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Wagner's disease

Wagner's Disease is a familial eye disease of the connective tissue in the eye that causes blindness. Wagner's disease was originally described in 1938. This disorder is frequently confused with Stickler's syndrome, but lacks the systemic features and high incidence of retinal detachments. Inheritance is autosomal dominant. more...

Waardenburg syndrome
Wagner's disease
WAGR syndrome
Wallerian degeneration
Warkany syndrome
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Wegener's granulomatosis
Weissenbacher Zweymuller...
Werdnig-Hoffmann disease
Werner's syndrome
Whipple disease
Whooping cough
Willebrand disease
Willebrand disease, acquired
Williams syndrome
Wilms tumor-aniridia...
Wilms' tumor
Wilson's disease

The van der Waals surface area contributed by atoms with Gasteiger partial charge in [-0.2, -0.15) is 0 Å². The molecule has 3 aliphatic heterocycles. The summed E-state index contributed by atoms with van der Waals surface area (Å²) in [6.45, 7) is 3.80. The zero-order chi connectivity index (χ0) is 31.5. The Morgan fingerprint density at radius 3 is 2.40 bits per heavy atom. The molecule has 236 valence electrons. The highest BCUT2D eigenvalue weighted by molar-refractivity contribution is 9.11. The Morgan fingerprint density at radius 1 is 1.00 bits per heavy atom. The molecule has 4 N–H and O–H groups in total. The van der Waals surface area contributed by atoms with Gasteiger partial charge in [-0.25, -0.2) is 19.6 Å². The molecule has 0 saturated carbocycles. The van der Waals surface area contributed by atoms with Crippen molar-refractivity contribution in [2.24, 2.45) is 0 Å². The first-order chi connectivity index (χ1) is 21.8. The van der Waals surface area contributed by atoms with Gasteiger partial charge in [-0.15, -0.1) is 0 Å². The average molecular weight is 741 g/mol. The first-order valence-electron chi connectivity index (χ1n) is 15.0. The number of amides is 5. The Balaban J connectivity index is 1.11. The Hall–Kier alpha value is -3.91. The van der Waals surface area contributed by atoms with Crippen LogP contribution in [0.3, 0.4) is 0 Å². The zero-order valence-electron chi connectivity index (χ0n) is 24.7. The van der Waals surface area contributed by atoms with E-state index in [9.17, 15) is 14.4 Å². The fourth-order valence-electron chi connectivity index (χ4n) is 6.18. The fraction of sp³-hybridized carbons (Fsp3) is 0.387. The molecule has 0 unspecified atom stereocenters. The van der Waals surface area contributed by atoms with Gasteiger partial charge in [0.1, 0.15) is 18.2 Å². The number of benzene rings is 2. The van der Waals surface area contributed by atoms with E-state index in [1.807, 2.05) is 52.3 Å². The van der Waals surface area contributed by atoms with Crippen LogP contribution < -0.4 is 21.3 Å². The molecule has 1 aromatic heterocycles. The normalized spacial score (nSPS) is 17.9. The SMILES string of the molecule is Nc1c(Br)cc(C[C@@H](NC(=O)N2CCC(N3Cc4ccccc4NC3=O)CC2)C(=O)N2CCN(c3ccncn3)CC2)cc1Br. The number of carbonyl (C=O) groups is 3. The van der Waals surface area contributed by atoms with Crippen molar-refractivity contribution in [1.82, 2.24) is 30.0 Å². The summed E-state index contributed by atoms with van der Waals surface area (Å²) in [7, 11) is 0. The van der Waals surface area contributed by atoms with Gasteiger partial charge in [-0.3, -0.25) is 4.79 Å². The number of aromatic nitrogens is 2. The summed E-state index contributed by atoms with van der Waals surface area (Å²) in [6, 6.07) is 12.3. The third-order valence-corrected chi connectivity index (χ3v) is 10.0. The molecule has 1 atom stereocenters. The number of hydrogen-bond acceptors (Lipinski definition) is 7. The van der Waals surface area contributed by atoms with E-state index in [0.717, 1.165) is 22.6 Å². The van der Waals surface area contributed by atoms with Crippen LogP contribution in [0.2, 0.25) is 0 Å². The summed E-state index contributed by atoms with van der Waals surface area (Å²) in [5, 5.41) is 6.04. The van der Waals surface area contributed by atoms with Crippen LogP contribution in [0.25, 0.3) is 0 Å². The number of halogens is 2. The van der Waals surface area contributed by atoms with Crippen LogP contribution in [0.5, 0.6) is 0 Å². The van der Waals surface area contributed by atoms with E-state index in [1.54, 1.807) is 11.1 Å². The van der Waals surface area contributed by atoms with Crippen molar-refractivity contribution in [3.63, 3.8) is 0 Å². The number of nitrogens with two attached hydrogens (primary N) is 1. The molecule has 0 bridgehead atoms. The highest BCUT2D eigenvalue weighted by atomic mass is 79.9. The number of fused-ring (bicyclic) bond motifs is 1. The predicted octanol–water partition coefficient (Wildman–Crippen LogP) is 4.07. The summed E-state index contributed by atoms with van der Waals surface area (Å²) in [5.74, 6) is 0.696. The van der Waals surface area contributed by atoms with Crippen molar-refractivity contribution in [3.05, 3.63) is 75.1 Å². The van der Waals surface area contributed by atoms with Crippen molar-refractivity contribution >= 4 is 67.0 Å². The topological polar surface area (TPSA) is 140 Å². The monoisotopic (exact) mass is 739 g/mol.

Wiskott-Aldrich syndrome
Wolf-Hirschhorn syndrome
Wolfram syndrome
Wolman disease
Wooly hair syndrome
Worster-Drought syndrome
Writer's cramp


In 1938 Hans Wagner described 13 members of a Canton Zurich family with a peculiar lesion of the vitreous and retina. Ten additional affected members were observed by Boehringer et al. in 1960 and 5 more by Ricci in 1961. In Holland Jansen in 1962 described 2 families with a total of 39 affected persons. Alexander and Shea in 1965 reported a family. In the last report, characteristic facies (epicanthus, broad sunken nasal bridge, receding chin) was noted. Genu valgum was present in all. In addition to typical changes in the vitreous, retinal detachment occurs in some and cataract is another complication.